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SUNAYANI DEVI (1875-1962)
SUNAYANI DEVI (1875-1962)

Untitled (Lady with Parrot)

SUNAYANI DEVI (1875-1962)
Untitled (Lady with Parrot)
watercolour and pencil on paper
11 x 8 in. (27.9 x 20.3 cm.) image; 12 ¾ x 9 ¼ in. (32.3 x 23.4 cm.) sheet
Executed circa 1920s
The collection of Kishore and Maitreya Chaterjee, descendents of the artist
Acquired from the above by the present owner
Art of Bengal, Past and Present, 1850-2000, exhibition catalogue, Kolkata, 2001, p. 33 (illustrated)
Rabindranath Tagore's Influence on Modern Indian Art, exhibition catalogue, London, 2011 (illustrated, unpaginated)
B. Friedewald, S. Chatterjee et al, The Bauhaus in Calcutta: An Encounter of Cosmopolitan Avant-gardes, Berlin, 2013, p. 59 (illustrated)
London, Nehru Centre, Rabindranath Tagore's Influence on Modern Indian Art, 2011
Dessau, Bauhaus Museum, Das Bauhaus in Kalkutta, 26 March - 30 June 2013

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Alicia Churchward
Alicia Churchward

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Lot Essay

Sunayani Chattopadhyay, popularly known as Sunayani Devi, was born in 1875 in Jorasanko Thakur Bari, the ancestral home of the Tagores, one of Bengal’s most well-known aristocratic families. Her uncle Rabindranath Tagore was a celebrated polymath and Asia’s first Nobel laureate, and her brothers Abanindranath and Gaganendranath Tagore were respected painters and teachers. Together, the family led the artistic and literary renaissance that swept through India from the heart of Bengal in the nineteenth century.

Although she was not formally trained in art like her brothers, Sunayani Devi grew up observing them work and developed an interest in painting. Despite being married at a young age and living in an orthodox, patriarchal society, this interest was encouraged by her husband and she eventually took up painting professionally in her thirties alongside her household work.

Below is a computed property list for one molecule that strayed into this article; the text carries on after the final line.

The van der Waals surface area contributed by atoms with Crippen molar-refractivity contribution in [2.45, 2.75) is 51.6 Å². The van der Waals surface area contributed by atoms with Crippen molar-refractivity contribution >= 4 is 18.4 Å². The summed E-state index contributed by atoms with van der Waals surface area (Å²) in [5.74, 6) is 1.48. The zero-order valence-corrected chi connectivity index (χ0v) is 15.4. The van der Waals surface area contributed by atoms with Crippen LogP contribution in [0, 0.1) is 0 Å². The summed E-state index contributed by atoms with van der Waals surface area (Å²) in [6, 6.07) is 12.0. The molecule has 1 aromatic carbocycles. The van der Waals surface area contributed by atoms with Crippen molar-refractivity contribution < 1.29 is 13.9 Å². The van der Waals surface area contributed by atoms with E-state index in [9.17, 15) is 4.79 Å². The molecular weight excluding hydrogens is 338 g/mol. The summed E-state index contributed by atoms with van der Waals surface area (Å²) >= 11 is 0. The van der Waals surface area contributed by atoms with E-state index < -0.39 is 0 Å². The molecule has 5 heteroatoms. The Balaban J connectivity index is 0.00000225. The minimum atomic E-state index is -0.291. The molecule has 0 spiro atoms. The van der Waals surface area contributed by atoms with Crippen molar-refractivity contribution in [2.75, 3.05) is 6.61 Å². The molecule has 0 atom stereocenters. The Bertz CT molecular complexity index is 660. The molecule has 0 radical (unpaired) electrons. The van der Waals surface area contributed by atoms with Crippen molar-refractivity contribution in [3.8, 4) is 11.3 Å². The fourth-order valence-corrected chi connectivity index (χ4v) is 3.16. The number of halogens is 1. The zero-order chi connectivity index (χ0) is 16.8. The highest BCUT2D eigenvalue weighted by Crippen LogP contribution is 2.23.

It is not surprising that the themes of Sunayani Devi’s work and her subjects draw as much from Indian mythology and epics like the Mahabharata and Ramayana as they do from her domestic life in a traditional Bengali household. Her style, often described as naïve or primitive, was inspired by the traditional pata paintings and folk figurines of Bengal, and she is credited as the first modern artist to champion rural and folk art, a trend that artists like Jamini Roy would later embrace.

Spontaneous and instinctual, the artist’s lines are at once lyrical and confident, as evident in this delicate watercolour portrait of a lady with a parrot. Drawing from Stella Kramrisch’s second essay on the artist (‘Der Cicerone’, 1925), Partha Mitter describes her unique method. “Sunayani first drew a red or black outline with brush on paper, which was then filled in with watercolours prepared by herself and applied with a thin paintbrush. She then dipped the sheet into a circular drum of water allowing the colours to be absorbed by the paper. The wash was used as a continuous process through which the form emerged without taking recourse to drawing. She firmed up the outline with the brush once the hazy shapes started emerging out of the washes, the washes themselves investing her works with a delicate hue.” (P. Mitter, The Triumph of Modernism, India’s Artists and the Avant-garde, 1922-1947, New Delhi, 2007, p. 40)

A pioneering woman artist in modern India, Sunayani Devi’s paintings were exhibited at shows organised by the Indian Society for Oriental Art in Kolkata, Allahabad, London and the United States, including alongside the Bauhaus artists in 1922, as well as at the Women’s International Art Club, London. “Her naïve work was singled out as a continuation of the ‘simple’ art of the Indian village, a contemporary expression of authentic India. The modernist discourse of primitive simplicity and the nationalist discourse of cultural authenticity come together in the image of Sunayani Devi as a nationalist artist.” (P. Mitter, New Delhi, 2007, p. 43)

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